3. Create the dataset manually by iterating over the result set, and handle custom hydration at this point as to not break hydration when use by the doSelect processes.

Here's an example of this approach


class TablePeer extends BaseTablePeer
    public static function selectWithCalculatedColumns()
        //  Do our custom selection, still using propel's column data constants
        $sql = "
            SELECT " . implode( ', ', self::getFieldNames( BasePeer::TYPE_COLNAME ) ) . "
                 , count(" . JoinedTablePeer::ID . ") AS calc_col
              FROM " . self::TABLE_NAME . "
              LEFT JOIN " . JoinedTablePeer::TABLE_NAME . "
                ON " . JoinedTablePeer::ID . " = " . self::FKEY_COLUMN

        //  Get the result set
        $conn   = Propel::getConnection();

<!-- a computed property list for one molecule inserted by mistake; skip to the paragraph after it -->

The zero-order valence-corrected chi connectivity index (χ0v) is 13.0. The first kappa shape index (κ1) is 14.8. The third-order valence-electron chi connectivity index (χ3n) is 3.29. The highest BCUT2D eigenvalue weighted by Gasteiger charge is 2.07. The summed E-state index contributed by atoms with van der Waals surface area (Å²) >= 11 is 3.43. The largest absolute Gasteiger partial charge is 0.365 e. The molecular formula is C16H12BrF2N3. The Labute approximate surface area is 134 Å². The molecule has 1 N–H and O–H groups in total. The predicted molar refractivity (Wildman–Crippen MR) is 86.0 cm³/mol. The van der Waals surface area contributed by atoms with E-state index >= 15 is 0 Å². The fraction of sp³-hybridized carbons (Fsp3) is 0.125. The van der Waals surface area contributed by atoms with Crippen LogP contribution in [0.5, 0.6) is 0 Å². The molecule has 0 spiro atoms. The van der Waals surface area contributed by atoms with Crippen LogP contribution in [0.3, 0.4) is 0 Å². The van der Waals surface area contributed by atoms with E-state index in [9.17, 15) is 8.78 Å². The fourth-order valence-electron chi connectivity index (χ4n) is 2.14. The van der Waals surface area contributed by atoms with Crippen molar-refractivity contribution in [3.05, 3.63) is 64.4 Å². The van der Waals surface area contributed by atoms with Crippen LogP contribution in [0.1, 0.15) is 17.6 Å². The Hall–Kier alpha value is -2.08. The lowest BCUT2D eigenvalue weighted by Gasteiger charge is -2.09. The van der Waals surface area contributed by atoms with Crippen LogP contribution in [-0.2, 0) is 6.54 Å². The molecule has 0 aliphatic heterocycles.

$stmt   = $conn->prepareStatement( $sql );
        $rs = $stmt->executeQuery( array(), ResultSet::FETCHMODE_NUM );

        //  Create an empty rowset
        $rowset = array();

        //  Iterate over the result set
        while ( $rs->next() )
            //  Create each row individually
            $row = new Table();
            $startcol = $row->hydrate( $rs );

            //  Use our custom setter to populate the new column
            $row->setCalcCol( $row->get( $startcol ) );
            $rowset[] = $row;
        return $rowset;

There may be other solutions to your problem, but they are beyond my knowledge. Best of luck!

  • Thanks for that answer - it's helped me solve a different problem! – Colonel Sponsz Nov 3 '08 at 16:01

I am doing this in a project now by overriding hydrate() and Peer::addSelectColumns() for accessing postgis fields:

// in peer
public static function locationAsEWKTColumnIndex()
    return GeographyPeer::NUM_COLUMNS - GeographyPeer::NUM_LAZY_LOAD_COLUMNS;

public static function polygonAsEWKTColumnIndex()
    return GeographyPeer::NUM_COLUMNS - GeographyPeer::NUM_LAZY_LOAD_COLUMNS + 1;

public static function addSelectColumns(Criteria $criteria)
    $criteria->addAsColumn("locationAsEWKT", "AsEWKT(" . GeographyPeer::LOCATION . ")");